Simple Garden Recipes: Cinnamon Applesauce

Cinnamon Applesauce.

One of the great things about cooking from the garden and orchard is a constant reminder to stick to the basics. If you just spent “x” months growing something (or waiting “x” months to buy it fresh and local), you want to taste what you’ve been waiting for. And most of the time when we stick to the basics the quality and flavor of seasonal produce really shines through. Now, we are still big fans of “brined-balsamic-glazed-sous-vide-nut-crusted-finished-in-a special-artisan-brick-oven” dishes. But sometimes the ingredient speaks for itself. And this is very much the case for apples. We use them all kinds of ways, but in our house the two best preparations are eating out of hand and making cinnamon applesauce.

And if you don’t think much of applesauce, we suggest you make some of your own (and be ready to change your mind). Homemade applesauce rocks. Good by itself, applesauce is great with pancakes or on toast, and is a common ingredient in many healthy desserts. And applesauce is easy to make (particularly if you have a food mill- more on that later, see Notes). also, if you buy in season, apples are tasty, plentiful and cheap. As for the varieties to use, Gala, Fuji, Jonagold, Jonathan, Golden Delicious and Melrose are all recommended, but most apples will work. We use our Gravensteins…we have a lot of them.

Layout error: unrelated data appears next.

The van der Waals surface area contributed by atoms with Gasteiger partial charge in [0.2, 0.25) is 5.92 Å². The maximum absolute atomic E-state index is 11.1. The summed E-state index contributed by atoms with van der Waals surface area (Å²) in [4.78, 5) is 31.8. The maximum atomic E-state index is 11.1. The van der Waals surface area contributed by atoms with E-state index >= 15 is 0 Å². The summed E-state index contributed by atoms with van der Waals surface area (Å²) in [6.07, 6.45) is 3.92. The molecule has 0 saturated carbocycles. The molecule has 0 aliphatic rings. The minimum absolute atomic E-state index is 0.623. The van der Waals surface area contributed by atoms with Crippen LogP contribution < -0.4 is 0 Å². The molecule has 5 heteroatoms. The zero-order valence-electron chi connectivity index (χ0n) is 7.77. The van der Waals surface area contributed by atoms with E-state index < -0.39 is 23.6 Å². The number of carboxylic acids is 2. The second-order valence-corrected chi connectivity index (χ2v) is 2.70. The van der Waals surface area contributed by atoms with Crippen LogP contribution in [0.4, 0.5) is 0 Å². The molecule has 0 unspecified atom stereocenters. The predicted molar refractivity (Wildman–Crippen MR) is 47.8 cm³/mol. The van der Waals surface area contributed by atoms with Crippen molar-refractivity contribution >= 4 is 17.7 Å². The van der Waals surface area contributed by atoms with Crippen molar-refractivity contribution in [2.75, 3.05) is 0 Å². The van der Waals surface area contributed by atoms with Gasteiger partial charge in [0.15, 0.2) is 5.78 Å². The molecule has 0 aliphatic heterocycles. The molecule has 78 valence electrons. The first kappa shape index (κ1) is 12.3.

Making applesauce is a simple process. Cut and core apples, add to a pot with water, sugar and spice, cook, mash, taste, adjust sugar/spice and serve. There are a few tools and tricks that do help, a food mill makes it easy to mash the apples with the skins on, otherwise you need to do it manually with peeled apples (not a big deal, but a time-saver). We also use date sugar for deeper sugar flavor, but white sugar works just fine. And, of course, we put cinnamon in our applesauce for extra spice to balance the sweet apples (and the kitchen smells great when cooking). And once the applesauce cools you have a tasty, healthy snack that will keep in the fridge for about a week.

So how do we serve our applesauce? As we mentioned, it’s great on toast and pancakes and even better served with roast pork (yes, recipe coming). But mostly, our kids (bless them) will just grab some out of the fridge, pour it in a bowl and eat it. And then they ask, “are these our apples?” and when we say “yes”, they say “cool” and get back to eating. It may not sound like much, but for a home cook and gardener, it doesn’t get much better. Like we said, sometimes it’s best to stick to the basics.

Cinnamon Applesauce:

Notes Before You Start:

  • Most apple varieties will work for applesauce, but ask at your grocer or farmer’s market for best available varieties.
  • We use date sugar for a slightly richer, “darker” flavor, but white sugar works just as well.
  • A food mill is a tool worth having for all sorts of uses, but really makes applesauce a snap. They are cheap and available at most kitchen stores. If you don’t have one, peel the apples and then simply mash them in the pot. The texture will be a bit more rustic, but the flavor will be just as good.